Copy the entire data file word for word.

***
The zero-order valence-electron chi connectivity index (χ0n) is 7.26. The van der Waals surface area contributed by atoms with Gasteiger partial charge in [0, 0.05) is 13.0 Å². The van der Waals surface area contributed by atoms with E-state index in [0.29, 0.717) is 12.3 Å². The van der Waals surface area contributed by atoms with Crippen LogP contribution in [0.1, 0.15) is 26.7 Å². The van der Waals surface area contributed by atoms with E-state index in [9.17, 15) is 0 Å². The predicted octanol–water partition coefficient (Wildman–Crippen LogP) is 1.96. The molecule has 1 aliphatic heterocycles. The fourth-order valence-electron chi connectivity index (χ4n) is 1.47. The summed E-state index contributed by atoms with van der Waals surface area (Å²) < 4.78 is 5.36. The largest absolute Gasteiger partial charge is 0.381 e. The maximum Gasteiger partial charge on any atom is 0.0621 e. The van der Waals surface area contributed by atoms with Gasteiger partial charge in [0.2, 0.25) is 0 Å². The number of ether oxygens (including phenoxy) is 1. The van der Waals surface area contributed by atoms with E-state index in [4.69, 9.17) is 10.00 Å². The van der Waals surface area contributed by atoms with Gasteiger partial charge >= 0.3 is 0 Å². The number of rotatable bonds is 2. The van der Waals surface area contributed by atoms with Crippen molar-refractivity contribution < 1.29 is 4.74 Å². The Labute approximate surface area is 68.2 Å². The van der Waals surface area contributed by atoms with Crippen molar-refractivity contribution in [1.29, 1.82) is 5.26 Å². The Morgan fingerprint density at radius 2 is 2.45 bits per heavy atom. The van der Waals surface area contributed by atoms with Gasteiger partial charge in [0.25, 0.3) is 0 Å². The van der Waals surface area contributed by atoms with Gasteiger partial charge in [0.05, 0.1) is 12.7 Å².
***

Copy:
The zero-order valence-electron chi connectivity index (χ0n) is 7.26. The van der Waals surface area contributed by atoms with Gasteiger partial charge in [0, 0.05) is 13.0 Å². The van der Waals surface area contributed by atoms with E-state index in [0.29, 0.717) is 12.3 Å². The van der Waals surface area contributed by atoms with Crippen LogP contribution in [0.1, 0.15) is 26.7 Å². The van der Waals surface area contributed by atoms with E-state index in [9.17, 15) is 0 Å². The predicted octanol–water partition coefficient (Wildman–Crippen LogP) is 1.96. The molecule has 1 aliphatic heterocycles. The fourth-order valence-electron chi connectivity index (χ4n) is 1.47. The summed E-state index contributed by atoms with van der Waals surface area (Å²) < 4.78 is 5.36. The largest absolute Gasteiger partial charge is 0.381 e. The maximum Gasteiger partial charge on any atom is 0.0621 e. The van der Waals surface area contributed by atoms with Gasteiger partial charge in [0.2, 0.25) is 0 Å². The number of ether oxygens (including phenoxy) is 1. The van der Waals surface area contributed by atoms with E-state index in [4.69, 9.17) is 10.00 Å². The van der Waals surface area contributed by atoms with Gasteiger partial charge >= 0.3 is 0 Å². The number of rotatable bonds is 2. The van der Waals surface area contributed by atoms with Crippen molar-refractivity contribution < 1.29 is 4.74 Å². The Labute approximate surface area is 68.2 Å². The van der Waals surface area contributed by atoms with Crippen molar-refractivity contribution in [1.29, 1.82) is 5.26 Å². The Morgan fingerprint density at radius 2 is 2.45 bits per heavy atom. The van der Waals surface area contributed by atoms with Gasteiger partial charge in [0.25, 0.3) is 0 Å². The van der Waals surface area contributed by atoms with Gasteiger partial charge in [0.05, 0.1) is 12.7 Å².